Tracks review (RFF)

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Lucy (April Pearson) and Chris (Chris Willoughby) are at the point in their relationship (and their 30s) where they can either break up or stay together and bed in for the long haul, and a spontaneous trip around Europe is their chosen catalyst to spark such a decision.

Predictably, things don’t go brilliantly, and a series of hijinks force them to consider their relationship from every unflattering angle.

The film is good about finding the universal truths of any long-term relationship, with the couple going from screaming match to lovey-dovey PDA and then back around to bickering with alarming speed. Pearson and Willoughby are great together, and you can feel the familiarity and mild disdain between them.

The trouble is, of course, that no one enjoys watching a nice, ordinary couple implode, and this is where the commitment to realism turns into a hindrance. So mundane are the conversations and arguments that it’s like eavesdropping on your friends having a barney over Sunday lunch and, with the two lead actors credited as co-writers, we may be able to attribute this to a lot of improvisation.

For what must have been an incredibly tight budget, Tracks manages to make France and Italy look divine. It’s smart to occasionally intercut between traditional style and the couple’s own Gopro footage from the trip, and there are moments during the many montages when the camera simply sits and watches the couple as they walk around or into the distance.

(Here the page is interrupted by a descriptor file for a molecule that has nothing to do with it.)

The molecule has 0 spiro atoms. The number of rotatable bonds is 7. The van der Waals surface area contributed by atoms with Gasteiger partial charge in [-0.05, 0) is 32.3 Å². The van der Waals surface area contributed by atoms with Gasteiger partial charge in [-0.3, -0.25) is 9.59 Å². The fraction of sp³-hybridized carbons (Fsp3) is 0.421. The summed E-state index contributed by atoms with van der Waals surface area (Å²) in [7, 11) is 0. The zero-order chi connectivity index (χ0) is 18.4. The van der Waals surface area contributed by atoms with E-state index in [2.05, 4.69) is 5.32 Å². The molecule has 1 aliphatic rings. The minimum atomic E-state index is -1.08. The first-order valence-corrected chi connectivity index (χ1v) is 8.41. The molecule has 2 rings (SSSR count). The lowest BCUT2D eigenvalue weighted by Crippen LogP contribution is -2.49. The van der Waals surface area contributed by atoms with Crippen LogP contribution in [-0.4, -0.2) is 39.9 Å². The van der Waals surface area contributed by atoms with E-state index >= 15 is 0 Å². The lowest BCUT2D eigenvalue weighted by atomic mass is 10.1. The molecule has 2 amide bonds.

The film bills itself as an “antidote to the simpering romanticization of Before Sunrise’, which goes some way to describing the film’s style of comedy. Lucy and Chris are terrible to each other from the start, and completely uninterested in examining their behaviour until it might be too late. Whenever marriage comes up the pair visibly flinch, despite the fact that they’re both aware that it’s make or break time.

Then again, it may be unfair to bring up Before Sunrise – which documents the beginning of a love affair – instead of Before Midnight, which explores a partnership at crisis point.

Tracks is a story about two people clawing themselves out of a rut and realising what they want as individuals. It’s ultimately a hopeful film, drawing comedy from one of the least funny situations human beings can find themselves in.